News Articles from M35 Web Design
Seen an ad on Facebook for amazing items of clothing? Stuff that you just don’t find in the shops? Well, if these bargains seem too good to be true, they almost always are.
A favicon (short for favourite icon) is a colourful little symbol that is the branding that’s associated with a particular website. Although the name ‘favicon’ might not be familiar, most people will recognise what it is once it’s been pointed out to them.
A genuine text message about coronavirus has been sent from the UK government to all mobile phones. Beware of COVID-19 scam texts however, that want to defraud the unwary during this time of crisis.
We'd just like to tell customers that we're still open for business during the coronavirus outbreak. We work from home offices anyway, so shutting ourselves away isn't too much of a problem.
M35 Web Design has always seen great, natural search engine optimisation results for our web design clients. We thought it was time to show off a few of our search engine optimisation results case studies!
Did you know that other businesses send Facebook information about your activity on their sites and apps? This is used by Facebook to show you adverts it thinks are relevant to you (i.e. Facebook targeted ads) because it's based on your browsing habits on those other sites.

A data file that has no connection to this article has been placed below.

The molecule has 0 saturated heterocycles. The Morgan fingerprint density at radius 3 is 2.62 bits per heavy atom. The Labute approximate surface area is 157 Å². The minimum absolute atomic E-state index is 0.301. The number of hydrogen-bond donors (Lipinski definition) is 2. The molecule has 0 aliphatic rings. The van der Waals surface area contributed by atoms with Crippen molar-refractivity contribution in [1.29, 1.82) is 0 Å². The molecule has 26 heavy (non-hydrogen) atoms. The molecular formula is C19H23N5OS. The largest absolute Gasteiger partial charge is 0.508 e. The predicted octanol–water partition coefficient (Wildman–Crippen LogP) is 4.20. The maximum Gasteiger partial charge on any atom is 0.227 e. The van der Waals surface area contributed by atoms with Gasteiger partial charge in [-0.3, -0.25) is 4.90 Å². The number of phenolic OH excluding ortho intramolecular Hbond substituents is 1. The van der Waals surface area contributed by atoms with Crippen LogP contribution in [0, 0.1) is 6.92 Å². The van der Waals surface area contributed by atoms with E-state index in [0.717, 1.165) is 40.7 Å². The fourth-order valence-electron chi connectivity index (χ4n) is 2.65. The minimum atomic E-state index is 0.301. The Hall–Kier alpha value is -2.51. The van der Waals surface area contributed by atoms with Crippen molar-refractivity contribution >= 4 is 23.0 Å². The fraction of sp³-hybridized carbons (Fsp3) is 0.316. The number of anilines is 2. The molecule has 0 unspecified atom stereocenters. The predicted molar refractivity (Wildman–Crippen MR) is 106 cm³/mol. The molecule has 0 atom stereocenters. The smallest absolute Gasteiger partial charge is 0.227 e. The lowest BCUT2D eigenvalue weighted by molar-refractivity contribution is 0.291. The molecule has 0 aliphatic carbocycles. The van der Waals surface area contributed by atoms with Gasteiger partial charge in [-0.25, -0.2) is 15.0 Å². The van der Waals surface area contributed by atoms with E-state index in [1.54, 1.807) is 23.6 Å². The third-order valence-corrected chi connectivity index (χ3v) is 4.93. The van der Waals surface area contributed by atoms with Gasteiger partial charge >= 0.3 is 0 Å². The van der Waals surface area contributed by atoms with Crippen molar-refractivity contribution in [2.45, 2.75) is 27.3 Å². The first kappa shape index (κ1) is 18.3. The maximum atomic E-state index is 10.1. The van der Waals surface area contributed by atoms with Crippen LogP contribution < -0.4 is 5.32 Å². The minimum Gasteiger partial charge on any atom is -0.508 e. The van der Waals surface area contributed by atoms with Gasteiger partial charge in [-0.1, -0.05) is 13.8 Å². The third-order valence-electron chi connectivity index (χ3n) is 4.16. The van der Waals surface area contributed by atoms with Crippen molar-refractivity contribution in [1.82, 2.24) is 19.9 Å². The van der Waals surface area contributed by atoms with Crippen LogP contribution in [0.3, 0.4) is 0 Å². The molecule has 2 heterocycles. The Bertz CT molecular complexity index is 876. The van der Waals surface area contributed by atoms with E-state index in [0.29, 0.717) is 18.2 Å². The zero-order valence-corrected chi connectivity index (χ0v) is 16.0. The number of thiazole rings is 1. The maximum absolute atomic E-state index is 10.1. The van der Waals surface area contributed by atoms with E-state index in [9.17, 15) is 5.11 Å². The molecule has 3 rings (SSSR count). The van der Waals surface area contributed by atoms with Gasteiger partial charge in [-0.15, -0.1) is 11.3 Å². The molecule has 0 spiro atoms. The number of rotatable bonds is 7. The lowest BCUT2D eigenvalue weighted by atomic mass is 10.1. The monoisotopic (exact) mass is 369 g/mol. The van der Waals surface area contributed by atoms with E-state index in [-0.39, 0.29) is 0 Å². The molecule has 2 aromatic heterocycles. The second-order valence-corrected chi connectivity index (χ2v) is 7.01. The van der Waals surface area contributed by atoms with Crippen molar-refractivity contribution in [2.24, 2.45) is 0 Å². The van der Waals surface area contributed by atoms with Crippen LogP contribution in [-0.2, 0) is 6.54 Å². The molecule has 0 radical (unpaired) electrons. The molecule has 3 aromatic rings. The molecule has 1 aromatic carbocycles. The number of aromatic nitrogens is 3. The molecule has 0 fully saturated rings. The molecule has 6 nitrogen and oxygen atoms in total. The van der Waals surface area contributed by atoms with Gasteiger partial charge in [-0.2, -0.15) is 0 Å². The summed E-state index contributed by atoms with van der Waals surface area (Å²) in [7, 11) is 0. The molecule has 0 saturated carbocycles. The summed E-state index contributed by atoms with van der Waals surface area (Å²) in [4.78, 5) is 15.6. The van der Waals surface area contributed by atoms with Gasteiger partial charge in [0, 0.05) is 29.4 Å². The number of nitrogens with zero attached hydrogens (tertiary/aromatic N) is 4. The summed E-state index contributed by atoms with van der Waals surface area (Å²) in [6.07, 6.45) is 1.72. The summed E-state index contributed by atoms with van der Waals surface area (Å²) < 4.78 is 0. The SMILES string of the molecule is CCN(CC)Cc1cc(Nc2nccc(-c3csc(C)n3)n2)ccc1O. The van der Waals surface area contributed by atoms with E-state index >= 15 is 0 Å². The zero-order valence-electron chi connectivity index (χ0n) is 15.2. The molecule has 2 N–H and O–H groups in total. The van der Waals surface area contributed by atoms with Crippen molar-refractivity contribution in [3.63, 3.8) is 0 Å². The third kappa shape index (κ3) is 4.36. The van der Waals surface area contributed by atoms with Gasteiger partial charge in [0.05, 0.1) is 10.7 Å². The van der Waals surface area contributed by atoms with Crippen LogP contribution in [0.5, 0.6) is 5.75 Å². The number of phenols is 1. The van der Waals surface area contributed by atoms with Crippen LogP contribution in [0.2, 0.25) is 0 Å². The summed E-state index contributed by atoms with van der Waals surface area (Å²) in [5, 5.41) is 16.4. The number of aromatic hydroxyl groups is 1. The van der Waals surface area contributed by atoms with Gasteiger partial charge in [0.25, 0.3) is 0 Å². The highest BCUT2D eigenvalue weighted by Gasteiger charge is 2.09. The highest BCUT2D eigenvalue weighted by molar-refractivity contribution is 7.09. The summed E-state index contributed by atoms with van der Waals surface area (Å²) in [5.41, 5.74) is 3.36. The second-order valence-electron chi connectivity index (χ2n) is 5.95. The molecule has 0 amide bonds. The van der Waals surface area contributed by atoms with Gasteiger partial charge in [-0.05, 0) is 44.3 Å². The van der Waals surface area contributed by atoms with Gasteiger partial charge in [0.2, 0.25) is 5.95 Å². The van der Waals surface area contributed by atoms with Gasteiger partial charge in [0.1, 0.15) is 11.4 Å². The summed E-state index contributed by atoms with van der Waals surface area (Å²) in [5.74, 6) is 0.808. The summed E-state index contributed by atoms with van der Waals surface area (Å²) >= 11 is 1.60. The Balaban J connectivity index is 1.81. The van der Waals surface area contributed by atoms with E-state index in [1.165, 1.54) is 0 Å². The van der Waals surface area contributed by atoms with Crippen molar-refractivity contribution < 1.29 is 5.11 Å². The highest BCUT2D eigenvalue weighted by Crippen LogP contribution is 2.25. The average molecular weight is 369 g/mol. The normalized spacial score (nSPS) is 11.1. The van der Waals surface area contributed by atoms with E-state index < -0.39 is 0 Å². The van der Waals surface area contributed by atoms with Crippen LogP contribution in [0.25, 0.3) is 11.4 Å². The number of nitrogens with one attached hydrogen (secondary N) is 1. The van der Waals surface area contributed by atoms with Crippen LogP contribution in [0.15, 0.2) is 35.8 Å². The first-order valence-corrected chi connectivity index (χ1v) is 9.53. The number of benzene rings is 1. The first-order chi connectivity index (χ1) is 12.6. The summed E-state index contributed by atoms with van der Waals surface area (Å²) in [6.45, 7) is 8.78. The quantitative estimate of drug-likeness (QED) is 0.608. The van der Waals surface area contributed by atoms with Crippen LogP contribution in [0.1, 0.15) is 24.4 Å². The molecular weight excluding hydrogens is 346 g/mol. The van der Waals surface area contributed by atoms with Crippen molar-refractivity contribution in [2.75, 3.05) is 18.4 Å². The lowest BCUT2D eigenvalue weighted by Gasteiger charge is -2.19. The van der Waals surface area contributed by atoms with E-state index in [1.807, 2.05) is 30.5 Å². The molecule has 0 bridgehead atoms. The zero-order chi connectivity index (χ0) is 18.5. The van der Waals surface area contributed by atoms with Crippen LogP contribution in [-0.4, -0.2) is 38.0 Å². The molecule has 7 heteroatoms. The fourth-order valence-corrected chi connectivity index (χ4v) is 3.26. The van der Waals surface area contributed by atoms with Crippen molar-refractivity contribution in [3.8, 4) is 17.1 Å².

This is why it can often feel like you're being spied on by your phone.
Want to avoid a Ransomware attack? Then beef up your passwords.
It's scary to know that people are STILL using passwords as weak as ‘12345’, but apparently they are. Why, just why would you do that?
Did you know that you can literally step back in time with Google Street View's imagery archives? That means you can probably check out where you live to see how it has changed over time.
WordPress' open source content management system (CMS) now powers over 1/3 of the top 10 million sites on the web.
This news comes via technology firm, W3Techs, who have compared historical trends in the usage of content management since March 2018.
In January 2019, a massive data breach of 773 million unique email addresses, alongside passwords, was found on a popular hacking forum. These had been gleaned from sites that had been hacked in the past.